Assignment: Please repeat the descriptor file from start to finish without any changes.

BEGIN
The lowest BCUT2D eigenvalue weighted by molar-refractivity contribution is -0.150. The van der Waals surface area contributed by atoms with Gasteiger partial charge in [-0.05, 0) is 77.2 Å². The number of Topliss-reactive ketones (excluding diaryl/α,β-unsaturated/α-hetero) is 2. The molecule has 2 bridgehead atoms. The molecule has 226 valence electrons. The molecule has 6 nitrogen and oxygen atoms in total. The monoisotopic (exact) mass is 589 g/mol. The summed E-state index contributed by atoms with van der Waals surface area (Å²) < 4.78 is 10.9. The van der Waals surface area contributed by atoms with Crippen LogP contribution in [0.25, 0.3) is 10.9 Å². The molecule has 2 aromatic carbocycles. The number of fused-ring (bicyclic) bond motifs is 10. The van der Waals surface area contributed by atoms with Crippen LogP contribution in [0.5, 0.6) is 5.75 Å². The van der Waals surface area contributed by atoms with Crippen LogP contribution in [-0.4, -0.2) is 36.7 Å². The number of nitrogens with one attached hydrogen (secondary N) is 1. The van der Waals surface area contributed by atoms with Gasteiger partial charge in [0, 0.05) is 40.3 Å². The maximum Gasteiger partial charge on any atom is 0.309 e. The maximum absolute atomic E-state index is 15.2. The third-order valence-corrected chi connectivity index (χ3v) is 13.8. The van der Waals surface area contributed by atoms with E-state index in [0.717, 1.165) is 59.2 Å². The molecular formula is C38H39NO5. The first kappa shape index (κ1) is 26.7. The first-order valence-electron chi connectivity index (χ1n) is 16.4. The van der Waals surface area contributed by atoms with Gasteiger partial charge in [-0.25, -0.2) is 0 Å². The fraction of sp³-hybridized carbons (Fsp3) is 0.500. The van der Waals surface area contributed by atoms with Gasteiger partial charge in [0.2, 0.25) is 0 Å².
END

The lowest BCUT2D eigenvalue weighted by molar-refractivity contribution is -0.150. The van der Waals surface area contributed by atoms with Gasteiger partial charge in [-0.05, 0) is 77.2 Å². The number of Topliss-reactive ketones (excluding diaryl/α,β-unsaturated/α-hetero) is 2. The molecule has 2 bridgehead atoms. The molecule has 226 valence electrons. The molecule has 6 nitrogen and oxygen atoms in total. The monoisotopic (exact) mass is 589 g/mol. The summed E-state index contributed by atoms with van der Waals surface area (Å²) < 4.78 is 10.9. The van der Waals surface area contributed by atoms with Crippen LogP contribution in [0.25, 0.3) is 10.9 Å². The molecule has 2 aromatic carbocycles. The number of fused-ring (bicyclic) bond motifs is 10. The van der Waals surface area contributed by atoms with Crippen LogP contribution in [0.5, 0.6) is 5.75 Å². The van der Waals surface area contributed by atoms with Crippen LogP contribution in [-0.4, -0.2) is 36.7 Å². The number of nitrogens with one attached hydrogen (secondary N) is 1. The van der Waals surface area contributed by atoms with Gasteiger partial charge in [0, 0.05) is 40.3 Å². The maximum Gasteiger partial charge on any atom is 0.309 e. The maximum absolute atomic E-state index is 15.2. The third-order valence-corrected chi connectivity index (χ3v) is 13.8. The van der Waals surface area contributed by atoms with E-state index in [0.717, 1.165) is 59.2 Å². The molecular formula is C38H39NO5. The first kappa shape index (κ1) is 26.7. The first-order valence-electron chi connectivity index (χ1n) is 16.4. The van der Waals surface area contributed by atoms with Gasteiger partial charge in [-0.25, -0.2) is 0 Å². The fraction of sp³-hybridized carbons (Fsp3) is 0.500. The van der Waals surface area contributed by atoms with Gasteiger partial charge in [0.2, 0.25) is 0 Å².